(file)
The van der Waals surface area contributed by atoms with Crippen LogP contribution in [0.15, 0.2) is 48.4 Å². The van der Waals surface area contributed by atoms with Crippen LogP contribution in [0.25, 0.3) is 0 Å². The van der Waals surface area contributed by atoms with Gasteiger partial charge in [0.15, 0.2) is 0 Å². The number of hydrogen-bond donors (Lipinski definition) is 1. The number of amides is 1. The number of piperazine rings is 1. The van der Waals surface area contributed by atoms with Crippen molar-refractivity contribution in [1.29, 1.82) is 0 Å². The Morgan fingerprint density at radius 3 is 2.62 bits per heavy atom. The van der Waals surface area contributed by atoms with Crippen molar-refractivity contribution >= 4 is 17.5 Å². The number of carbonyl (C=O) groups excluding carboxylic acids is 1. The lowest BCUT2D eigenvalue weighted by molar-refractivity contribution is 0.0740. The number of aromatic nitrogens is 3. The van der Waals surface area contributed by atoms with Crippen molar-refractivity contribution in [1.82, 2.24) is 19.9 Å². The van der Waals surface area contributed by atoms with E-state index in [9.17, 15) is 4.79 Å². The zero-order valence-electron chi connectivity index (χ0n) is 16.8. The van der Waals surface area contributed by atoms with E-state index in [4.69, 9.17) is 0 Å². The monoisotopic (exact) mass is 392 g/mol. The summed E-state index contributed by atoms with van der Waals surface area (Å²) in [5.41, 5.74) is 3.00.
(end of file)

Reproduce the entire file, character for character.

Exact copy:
The van der Waals surface area contributed by atoms with Crippen LogP contribution in [0.15, 0.2) is 48.4 Å². The van der Waals surface area contributed by atoms with Crippen LogP contribution in [0.25, 0.3) is 0 Å². The van der Waals surface area contributed by atoms with Gasteiger partial charge in [0.15, 0.2) is 0 Å². The number of hydrogen-bond donors (Lipinski definition) is 1. The number of amides is 1. The number of piperazine rings is 1. The van der Waals surface area contributed by atoms with Crippen molar-refractivity contribution in [1.29, 1.82) is 0 Å². The Morgan fingerprint density at radius 3 is 2.62 bits per heavy atom. The van der Waals surface area contributed by atoms with Crippen molar-refractivity contribution >= 4 is 17.5 Å². The number of carbonyl (C=O) groups excluding carboxylic acids is 1. The lowest BCUT2D eigenvalue weighted by molar-refractivity contribution is 0.0740. The number of aromatic nitrogens is 3. The van der Waals surface area contributed by atoms with Crippen molar-refractivity contribution in [1.82, 2.24) is 19.9 Å². The van der Waals surface area contributed by atoms with E-state index in [9.17, 15) is 4.79 Å². The zero-order valence-electron chi connectivity index (χ0n) is 16.8. The van der Waals surface area contributed by atoms with E-state index in [4.69, 9.17) is 0 Å². The monoisotopic (exact) mass is 392 g/mol. The summed E-state index contributed by atoms with van der Waals surface area (Å²) in [5.41, 5.74) is 3.00.